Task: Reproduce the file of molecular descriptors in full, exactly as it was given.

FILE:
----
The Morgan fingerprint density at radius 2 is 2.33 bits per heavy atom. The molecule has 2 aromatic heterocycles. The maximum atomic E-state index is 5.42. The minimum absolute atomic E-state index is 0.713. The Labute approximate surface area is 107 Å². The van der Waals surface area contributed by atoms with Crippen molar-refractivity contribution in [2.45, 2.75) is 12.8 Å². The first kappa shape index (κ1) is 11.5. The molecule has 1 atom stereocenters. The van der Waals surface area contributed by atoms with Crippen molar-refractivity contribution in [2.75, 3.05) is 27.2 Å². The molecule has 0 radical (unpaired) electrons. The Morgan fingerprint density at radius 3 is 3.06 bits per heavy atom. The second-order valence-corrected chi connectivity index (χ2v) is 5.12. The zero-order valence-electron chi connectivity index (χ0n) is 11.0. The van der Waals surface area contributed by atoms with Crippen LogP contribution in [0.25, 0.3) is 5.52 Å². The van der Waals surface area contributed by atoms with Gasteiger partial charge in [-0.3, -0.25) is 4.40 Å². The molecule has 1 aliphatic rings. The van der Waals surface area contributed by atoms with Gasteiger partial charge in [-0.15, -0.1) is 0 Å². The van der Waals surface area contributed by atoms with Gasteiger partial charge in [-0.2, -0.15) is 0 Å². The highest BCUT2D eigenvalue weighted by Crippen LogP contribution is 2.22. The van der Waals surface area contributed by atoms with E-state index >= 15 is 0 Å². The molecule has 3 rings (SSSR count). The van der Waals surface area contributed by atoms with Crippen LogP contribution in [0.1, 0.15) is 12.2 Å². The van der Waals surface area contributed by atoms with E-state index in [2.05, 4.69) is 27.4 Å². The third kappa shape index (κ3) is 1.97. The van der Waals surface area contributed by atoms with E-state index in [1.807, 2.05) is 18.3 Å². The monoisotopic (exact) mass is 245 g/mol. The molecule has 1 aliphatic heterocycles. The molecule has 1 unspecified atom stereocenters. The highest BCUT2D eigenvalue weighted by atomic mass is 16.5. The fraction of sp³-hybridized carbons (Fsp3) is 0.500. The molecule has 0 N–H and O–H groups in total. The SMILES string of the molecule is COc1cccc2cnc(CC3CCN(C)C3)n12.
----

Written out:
The Morgan fingerprint density at radius 2 is 2.33 bits per heavy atom. The molecule has 2 aromatic heterocycles. The maximum atomic E-state index is 5.42. The minimum absolute atomic E-state index is 0.713. The Labute approximate surface area is 107 Å². The van der Waals surface area contributed by atoms with Crippen molar-refractivity contribution in [2.45, 2.75) is 12.8 Å². The first kappa shape index (κ1) is 11.5. The molecule has 1 atom stereocenters. The van der Waals surface area contributed by atoms with Crippen molar-refractivity contribution in [2.75, 3.05) is 27.2 Å². The molecule has 0 radical (unpaired) electrons. The Morgan fingerprint density at radius 3 is 3.06 bits per heavy atom. The second-order valence-corrected chi connectivity index (χ2v) is 5.12. The zero-order valence-electron chi connectivity index (χ0n) is 11.0. The van der Waals surface area contributed by atoms with Crippen LogP contribution in [0.25, 0.3) is 5.52 Å². The van der Waals surface area contributed by atoms with Gasteiger partial charge in [-0.3, -0.25) is 4.40 Å². The molecule has 1 aliphatic rings. The van der Waals surface area contributed by atoms with Gasteiger partial charge in [-0.15, -0.1) is 0 Å². The van der Waals surface area contributed by atoms with Gasteiger partial charge in [-0.2, -0.15) is 0 Å². The highest BCUT2D eigenvalue weighted by Crippen LogP contribution is 2.22. The van der Waals surface area contributed by atoms with E-state index >= 15 is 0 Å². The molecule has 3 rings (SSSR count). The van der Waals surface area contributed by atoms with Crippen LogP contribution in [0.1, 0.15) is 12.2 Å². The van der Waals surface area contributed by atoms with E-state index in [2.05, 4.69) is 27.4 Å². The third kappa shape index (κ3) is 1.97. The van der Waals surface area contributed by atoms with E-state index in [1.807, 2.05) is 18.3 Å². The monoisotopic (exact) mass is 245 g/mol. The molecule has 1 aliphatic heterocycles. The molecule has 1 unspecified atom stereocenters. The highest BCUT2D eigenvalue weighted by atomic mass is 16.5. The fraction of sp³-hybridized carbons (Fsp3) is 0.500. The molecule has 0 N–H and O–H groups in total. The SMILES string of the molecule is COc1cccc2cnc(CC3CCN(C)C3)n12.